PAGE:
Posted with permission from Confined Space, a newsletter of workplace safety and labor issues.
I wrote a few weeks ago about the death of three workers in a confined space incident where the initial worker passed out and two would-be rescuers died attempting to rescue the original victim. Last week, OSHA cited Douglas N. Higgins, Inc. and its related contracting company, McKenna Contracting with 10 “serious” violations totaling $119,507 in penalties for the deaths of three workers, Robert Wilson, 24, Elway Gray, 34, and Louis O’Keefe, 49, who died in similar circumstances last January 2017 while working in a Key Largo manhole from lethal levels of hydrogen sulfide and carbon monoxide.
OSHA cited the company for violations of its Confined Spaces standard for construction which requires employers to test the air in a confined space, identify and evaluate the hazards, ventilating the space, providing safety equipment for entry and exit and procedures for summoning rescue and emergency services. The confined space construction standard was issued by OSHA just last year. McKenna also received several citation for failing to train workers about the chemical hazards they encountered.
OSHA issued a press release covering this citation (a rare occurrence in this administration.) “The hazards of working in manholes are well established, but there are ways to make it safe,” said Condell Eastmond, the OSHA area director in Fort Lauderdale. “Three employees needlessly lost their lives and others were injured due to their employer’s failure to follow safe work practices.”
I have no additional knowledge of the legal issues involved in this case, but my first question would be why there are no willful citation. According to OSHA, Higgins “specializes in underground installations of mechanical systems, pump stations, storm water drainage systems and municipal infrastructure.” How can a company that specializes in work in areas where confined spaces are common can profess to have no knowledge of the hazards of confined spaces? And the problem with not issuing a willful violation is that, under OSHA’s law, the criminal charges cannot be pursued against the company.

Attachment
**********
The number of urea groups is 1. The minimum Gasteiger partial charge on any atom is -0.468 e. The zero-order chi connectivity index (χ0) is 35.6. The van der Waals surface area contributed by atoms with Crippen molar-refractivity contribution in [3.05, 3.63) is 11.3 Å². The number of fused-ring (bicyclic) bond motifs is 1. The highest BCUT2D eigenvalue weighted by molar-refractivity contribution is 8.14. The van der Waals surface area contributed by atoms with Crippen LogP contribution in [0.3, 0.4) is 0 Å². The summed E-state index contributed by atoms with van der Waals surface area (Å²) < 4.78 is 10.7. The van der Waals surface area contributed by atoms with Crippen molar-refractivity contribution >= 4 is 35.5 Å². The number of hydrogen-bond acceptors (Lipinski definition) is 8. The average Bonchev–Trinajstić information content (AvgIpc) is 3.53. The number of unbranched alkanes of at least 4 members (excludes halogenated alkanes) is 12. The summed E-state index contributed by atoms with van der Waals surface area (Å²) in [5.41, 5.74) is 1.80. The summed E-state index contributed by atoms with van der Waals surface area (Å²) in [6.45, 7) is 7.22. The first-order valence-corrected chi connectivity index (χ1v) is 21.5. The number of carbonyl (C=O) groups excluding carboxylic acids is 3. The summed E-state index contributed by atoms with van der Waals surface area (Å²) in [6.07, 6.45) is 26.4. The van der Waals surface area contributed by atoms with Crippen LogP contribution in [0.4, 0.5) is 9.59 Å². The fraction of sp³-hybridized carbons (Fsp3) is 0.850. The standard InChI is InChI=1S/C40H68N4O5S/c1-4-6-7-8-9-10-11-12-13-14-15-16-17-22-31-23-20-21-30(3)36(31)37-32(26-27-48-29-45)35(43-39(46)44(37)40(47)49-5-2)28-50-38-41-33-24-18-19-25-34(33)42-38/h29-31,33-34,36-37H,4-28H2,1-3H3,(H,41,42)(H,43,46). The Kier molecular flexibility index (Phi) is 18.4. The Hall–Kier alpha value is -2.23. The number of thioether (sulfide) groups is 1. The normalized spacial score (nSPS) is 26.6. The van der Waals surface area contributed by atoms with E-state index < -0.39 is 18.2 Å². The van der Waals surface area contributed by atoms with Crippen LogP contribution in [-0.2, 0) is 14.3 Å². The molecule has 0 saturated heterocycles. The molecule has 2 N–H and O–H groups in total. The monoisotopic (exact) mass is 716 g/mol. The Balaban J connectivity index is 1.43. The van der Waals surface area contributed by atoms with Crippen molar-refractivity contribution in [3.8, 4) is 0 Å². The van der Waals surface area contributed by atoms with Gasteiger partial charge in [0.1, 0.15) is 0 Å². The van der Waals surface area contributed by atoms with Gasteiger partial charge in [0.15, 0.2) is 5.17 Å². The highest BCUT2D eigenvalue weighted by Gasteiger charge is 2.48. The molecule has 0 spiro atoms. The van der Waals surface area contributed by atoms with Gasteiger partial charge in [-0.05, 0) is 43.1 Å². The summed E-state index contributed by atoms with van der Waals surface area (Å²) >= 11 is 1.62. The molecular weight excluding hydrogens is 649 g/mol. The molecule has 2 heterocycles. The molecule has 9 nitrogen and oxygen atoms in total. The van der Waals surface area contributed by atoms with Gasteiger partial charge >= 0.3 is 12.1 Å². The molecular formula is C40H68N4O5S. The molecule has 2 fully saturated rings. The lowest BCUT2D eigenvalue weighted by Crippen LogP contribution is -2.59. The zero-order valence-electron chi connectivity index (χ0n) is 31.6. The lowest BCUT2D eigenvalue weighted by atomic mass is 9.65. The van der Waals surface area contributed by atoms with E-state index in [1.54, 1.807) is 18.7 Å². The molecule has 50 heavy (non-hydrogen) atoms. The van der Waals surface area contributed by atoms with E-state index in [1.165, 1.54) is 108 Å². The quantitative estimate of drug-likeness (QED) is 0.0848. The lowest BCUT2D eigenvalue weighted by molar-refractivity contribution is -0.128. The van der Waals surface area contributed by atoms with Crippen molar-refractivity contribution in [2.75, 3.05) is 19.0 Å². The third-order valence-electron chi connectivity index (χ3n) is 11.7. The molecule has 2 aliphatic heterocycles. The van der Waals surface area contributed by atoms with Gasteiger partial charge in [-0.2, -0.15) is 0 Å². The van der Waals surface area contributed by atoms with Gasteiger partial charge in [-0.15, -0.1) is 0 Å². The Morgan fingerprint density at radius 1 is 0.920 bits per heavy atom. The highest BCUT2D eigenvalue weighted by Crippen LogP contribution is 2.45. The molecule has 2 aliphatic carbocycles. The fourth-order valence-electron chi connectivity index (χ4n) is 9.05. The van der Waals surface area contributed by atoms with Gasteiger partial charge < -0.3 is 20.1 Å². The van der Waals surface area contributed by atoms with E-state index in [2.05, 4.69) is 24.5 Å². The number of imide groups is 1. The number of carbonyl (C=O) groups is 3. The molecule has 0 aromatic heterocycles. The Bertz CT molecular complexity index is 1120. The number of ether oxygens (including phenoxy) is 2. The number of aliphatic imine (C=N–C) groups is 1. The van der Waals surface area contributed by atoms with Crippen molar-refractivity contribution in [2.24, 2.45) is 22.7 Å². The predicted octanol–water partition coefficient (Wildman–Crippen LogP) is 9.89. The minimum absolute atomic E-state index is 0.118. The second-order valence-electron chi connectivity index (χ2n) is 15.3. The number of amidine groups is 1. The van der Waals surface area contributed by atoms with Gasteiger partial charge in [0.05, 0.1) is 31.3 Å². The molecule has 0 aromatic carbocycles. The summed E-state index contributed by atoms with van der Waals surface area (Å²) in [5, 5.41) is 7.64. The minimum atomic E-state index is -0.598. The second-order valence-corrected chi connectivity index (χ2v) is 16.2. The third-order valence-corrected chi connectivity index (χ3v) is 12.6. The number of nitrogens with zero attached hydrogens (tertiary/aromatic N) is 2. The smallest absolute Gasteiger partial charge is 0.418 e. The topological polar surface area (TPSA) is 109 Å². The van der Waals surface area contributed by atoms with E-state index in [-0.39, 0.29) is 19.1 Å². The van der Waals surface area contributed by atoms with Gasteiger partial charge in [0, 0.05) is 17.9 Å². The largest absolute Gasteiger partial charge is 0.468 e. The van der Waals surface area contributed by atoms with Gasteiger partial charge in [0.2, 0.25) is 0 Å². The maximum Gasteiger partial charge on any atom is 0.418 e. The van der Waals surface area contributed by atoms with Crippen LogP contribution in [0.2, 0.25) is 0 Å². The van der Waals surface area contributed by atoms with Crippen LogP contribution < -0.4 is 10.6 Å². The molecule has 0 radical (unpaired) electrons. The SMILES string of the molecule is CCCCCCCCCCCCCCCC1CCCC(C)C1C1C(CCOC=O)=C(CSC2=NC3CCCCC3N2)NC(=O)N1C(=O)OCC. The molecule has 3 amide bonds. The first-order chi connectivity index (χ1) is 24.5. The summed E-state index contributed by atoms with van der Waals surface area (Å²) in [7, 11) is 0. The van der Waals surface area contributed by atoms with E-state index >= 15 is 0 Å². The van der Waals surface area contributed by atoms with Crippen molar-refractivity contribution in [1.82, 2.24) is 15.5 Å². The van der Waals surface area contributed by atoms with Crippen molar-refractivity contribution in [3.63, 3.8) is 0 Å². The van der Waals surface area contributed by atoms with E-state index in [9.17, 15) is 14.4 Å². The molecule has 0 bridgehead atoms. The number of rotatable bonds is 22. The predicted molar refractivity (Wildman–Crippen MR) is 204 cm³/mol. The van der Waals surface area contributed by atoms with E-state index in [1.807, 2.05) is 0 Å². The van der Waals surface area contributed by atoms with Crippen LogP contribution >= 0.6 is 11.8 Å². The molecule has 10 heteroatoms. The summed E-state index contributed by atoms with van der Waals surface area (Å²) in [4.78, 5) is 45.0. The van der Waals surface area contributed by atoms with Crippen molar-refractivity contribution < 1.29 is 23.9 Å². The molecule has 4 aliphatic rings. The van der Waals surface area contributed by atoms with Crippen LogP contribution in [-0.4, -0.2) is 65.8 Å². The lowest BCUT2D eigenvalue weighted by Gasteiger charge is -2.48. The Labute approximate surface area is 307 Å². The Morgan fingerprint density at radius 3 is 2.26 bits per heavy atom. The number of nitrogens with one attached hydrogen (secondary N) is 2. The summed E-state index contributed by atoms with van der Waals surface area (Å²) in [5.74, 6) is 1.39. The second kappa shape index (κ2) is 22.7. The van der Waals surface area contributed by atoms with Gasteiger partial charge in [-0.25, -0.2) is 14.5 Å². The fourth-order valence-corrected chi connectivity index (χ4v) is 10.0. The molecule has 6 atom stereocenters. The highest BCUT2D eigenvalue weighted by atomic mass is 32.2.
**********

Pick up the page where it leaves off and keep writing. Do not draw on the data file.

The death toll from the Key Largo tragedy almost reached four. Firefighter Leonardo Moreno was also overcome by the fumes while trying to rescue the original victims, but survived after being placed in an induced coma for several days.
Meanwhile, up the road in Holidaysburg, Pennsylvania, three workers narrowly escaped death when they were found unconscious inside a tank car at GBW Railcar Services. Workers at the facility repair and clean tank cars used to carry liquids and chemicals. Like the cases mentioned above, a worker inside a tank car passed out from toxic fumes, and two of his co-workers went in to help him, passing out themselves. Investigators suspect low oxygen levels, which along with toxic gases like hydrogen sulfide, can kill people in confined spaces.
Like the case above, I find it hard to believe that a company like GBH which specializes in rail car service, has no knowledge of confined spaces. GBH owns and operates the The Greenbrier Companies and Watco Companies, railcar repair, refurbishment and maintenance businesses. Watco has received numerous OSHA citations in 2015, 2012 and 2011 for confined space violations, although none at this specific location.
No One Should Die in Confined Spaces
OSHA has had a general industry Confined Space standard since 1992 and the agency issued a Confined Space standard for the construction industry last year. The hazards are well known and the solutions are well recognized and proven to save lives. There is no excuse for workers to continue dying in Confined Spaces, and no excuse for their employers to claim ignorance. There is plenty of information out there, but the only way employers will get the message, and workers will stop dying is for OSHA to increase penalties, and for Congress to make it easier for OSHA to pursue criminal citations.
And knowing that workers are dying where companies should know better, I’m not really sure how Republicans in the House of Representatives can in good conscience vote to cut OSHA’s enforcement budget when workers lives depend on it being increased.
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